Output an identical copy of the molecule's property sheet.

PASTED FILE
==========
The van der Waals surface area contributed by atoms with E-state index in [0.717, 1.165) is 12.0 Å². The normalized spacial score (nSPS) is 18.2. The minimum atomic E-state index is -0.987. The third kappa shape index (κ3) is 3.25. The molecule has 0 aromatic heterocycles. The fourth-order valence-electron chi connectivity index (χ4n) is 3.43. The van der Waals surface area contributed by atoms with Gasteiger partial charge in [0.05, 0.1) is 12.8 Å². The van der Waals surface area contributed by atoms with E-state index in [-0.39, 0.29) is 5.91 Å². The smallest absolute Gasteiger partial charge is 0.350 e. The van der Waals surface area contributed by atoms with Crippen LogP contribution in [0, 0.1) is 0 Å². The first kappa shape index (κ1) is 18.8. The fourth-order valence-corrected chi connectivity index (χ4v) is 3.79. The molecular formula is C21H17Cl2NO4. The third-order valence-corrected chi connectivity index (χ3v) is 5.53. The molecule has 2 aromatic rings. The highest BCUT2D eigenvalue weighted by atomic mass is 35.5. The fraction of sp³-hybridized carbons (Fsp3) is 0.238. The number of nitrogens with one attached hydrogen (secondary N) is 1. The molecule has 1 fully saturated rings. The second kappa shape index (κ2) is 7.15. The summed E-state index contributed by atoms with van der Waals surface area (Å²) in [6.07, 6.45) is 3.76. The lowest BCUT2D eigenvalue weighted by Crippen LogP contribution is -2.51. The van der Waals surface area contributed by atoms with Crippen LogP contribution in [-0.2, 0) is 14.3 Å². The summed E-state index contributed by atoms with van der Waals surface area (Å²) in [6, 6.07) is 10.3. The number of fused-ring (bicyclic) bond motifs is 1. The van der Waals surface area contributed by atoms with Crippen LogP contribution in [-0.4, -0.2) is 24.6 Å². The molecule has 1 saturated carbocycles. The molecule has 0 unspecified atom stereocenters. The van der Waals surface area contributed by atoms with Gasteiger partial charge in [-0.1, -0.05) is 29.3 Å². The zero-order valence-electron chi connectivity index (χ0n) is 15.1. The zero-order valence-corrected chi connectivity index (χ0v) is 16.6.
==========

The van der Waals surface area contributed by atoms with E-state index in [0.717, 1.165) is 12.0 Å². The normalized spacial score (nSPS) is 18.2. The minimum atomic E-state index is -0.987. The third kappa shape index (κ3) is 3.25. The molecule has 0 aromatic heterocycles. The fourth-order valence-electron chi connectivity index (χ4n) is 3.43. The van der Waals surface area contributed by atoms with Gasteiger partial charge in [0.05, 0.1) is 12.8 Å². The van der Waals surface area contributed by atoms with E-state index in [-0.39, 0.29) is 5.91 Å². The smallest absolute Gasteiger partial charge is 0.350 e. The van der Waals surface area contributed by atoms with Crippen LogP contribution in [0, 0.1) is 0 Å². The first kappa shape index (κ1) is 18.8. The fourth-order valence-corrected chi connectivity index (χ4v) is 3.79. The molecular formula is C21H17Cl2NO4. The third-order valence-corrected chi connectivity index (χ3v) is 5.53. The molecule has 2 aromatic rings. The highest BCUT2D eigenvalue weighted by atomic mass is 35.5. The fraction of sp³-hybridized carbons (Fsp3) is 0.238. The number of nitrogens with one attached hydrogen (secondary N) is 1. The molecule has 1 fully saturated rings. The second kappa shape index (κ2) is 7.15. The summed E-state index contributed by atoms with van der Waals surface area (Å²) in [6.07, 6.45) is 3.76. The lowest BCUT2D eigenvalue weighted by Crippen LogP contribution is -2.51. The van der Waals surface area contributed by atoms with Crippen LogP contribution in [-0.2, 0) is 14.3 Å². The summed E-state index contributed by atoms with van der Waals surface area (Å²) in [6, 6.07) is 10.3. The number of fused-ring (bicyclic) bond motifs is 1. The van der Waals surface area contributed by atoms with Crippen LogP contribution in [-0.4, -0.2) is 24.6 Å². The molecule has 1 saturated carbocycles. The molecule has 0 unspecified atom stereocenters. The van der Waals surface area contributed by atoms with Gasteiger partial charge in [-0.1, -0.05) is 29.3 Å². The zero-order valence-electron chi connectivity index (χ0n) is 15.1. The zero-order valence-corrected chi connectivity index (χ0v) is 16.6.